In Temperature lab, part2, I carefully measured the resistance vs. temperature curve for the Vishay BC Components NTCLE413E2103F520L thermistor, finding that either my thermometer was badly miscalibrated, or the manufacturer’s data sheet was misleading. I got a resistance of 9.7kΩ (not 10kΩ±1%) at 25° C and a B-value of 3174°K, not 3435°K±1%. A big part of the discrepancy is that I calibrated over a different temperature range, and the measured values deviated most from the manufacturer’s spec at low temperatures.

Actually, the manufacturer’s data sheet is not as bad as all that. They give specs for the ratio of the resistance at various temperatures to the resistance at 25° C, and their numbers do not fall along a simple curve. The report the B-value as a 2-point fit for T=25° C and T=85° C, but they also report resistance values every 5° C from –40° C to 105° C. One can compute the B-value for any pair:

But even if I use their calibration data down to 0° C, I don’t get as small a B-value as I get from my measurements. My calibration curve does not fit their spec, even if I look at the table, rather than the simple B-value model (though the table is closer to my measurements, it doesn’t match).

How big a difference would if make if I used their curve rather than mine? At R=6685Ω, we get the same temperature either way (96.446° F). At the resistance they claim for 0° C (27348Ω), their B-value model would give 33.90° F and mine would give 29.37° F. At the resistance I measured for 0° C (25.5kΩ), their model would give 36.67° F, while mine gives 32.32° F (which is closer than the measurement error I had on temperatures). So it looks like relying blindly on their B-value model introduces an error of over 4° F at low temperature, but in a digital thermometer for human body temperature, one would get nearly the same result with either calibration.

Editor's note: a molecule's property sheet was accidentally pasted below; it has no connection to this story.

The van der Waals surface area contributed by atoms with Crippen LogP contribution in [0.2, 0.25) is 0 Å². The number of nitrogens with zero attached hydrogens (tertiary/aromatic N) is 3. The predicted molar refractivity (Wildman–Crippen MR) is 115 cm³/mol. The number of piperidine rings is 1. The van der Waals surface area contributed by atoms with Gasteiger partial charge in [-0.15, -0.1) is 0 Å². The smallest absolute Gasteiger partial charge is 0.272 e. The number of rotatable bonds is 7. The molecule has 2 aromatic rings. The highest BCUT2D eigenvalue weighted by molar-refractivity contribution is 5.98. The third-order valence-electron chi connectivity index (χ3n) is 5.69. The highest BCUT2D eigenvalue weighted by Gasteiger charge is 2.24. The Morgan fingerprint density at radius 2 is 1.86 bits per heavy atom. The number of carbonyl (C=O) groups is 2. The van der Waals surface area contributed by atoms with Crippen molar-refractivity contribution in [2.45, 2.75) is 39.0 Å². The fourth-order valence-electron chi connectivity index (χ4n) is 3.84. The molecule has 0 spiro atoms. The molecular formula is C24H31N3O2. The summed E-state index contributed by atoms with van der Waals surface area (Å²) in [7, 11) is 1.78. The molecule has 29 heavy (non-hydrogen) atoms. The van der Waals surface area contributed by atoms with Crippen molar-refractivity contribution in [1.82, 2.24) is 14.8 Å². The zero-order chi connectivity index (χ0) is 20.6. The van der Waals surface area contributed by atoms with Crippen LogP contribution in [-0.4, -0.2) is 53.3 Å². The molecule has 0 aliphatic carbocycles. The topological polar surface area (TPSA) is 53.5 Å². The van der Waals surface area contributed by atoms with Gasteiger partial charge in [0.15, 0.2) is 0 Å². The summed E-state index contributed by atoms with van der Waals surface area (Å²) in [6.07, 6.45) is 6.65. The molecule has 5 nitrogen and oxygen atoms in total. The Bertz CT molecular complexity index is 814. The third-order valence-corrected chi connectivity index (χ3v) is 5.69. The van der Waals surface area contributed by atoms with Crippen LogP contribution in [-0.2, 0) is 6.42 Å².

### Voltage divider

The second part of the lab was to use the calibration curve to design a circuit to convert the resistance variation into a voltage variation that is nearly linear with temperature, at least over a small range. The simplest circuit to convert a resistance to a voltage is a voltage divider, which just requires a voltage source and another resistor.

The formula for the output voltage is simple: , where we are approximating for temperature T in Kelvin. We’d like the voltage to be as linear as possible, which means we want the second derivative of Vout with respect to T to be zero. Obviously, we can’t do that for all values of T, but we might be able to do it for a particular value of T, and to have a small second derivative in that neighborhood.

We can take the derivatives by hand (or use a tool like Maple or Mathematica):

The second derivative is 0 if , that is if .

We can use this formula to set the value for any temperature, for example, if we want linearity around 98.6° F (310.15° K), we can set the series resistor to 4323.64Ω.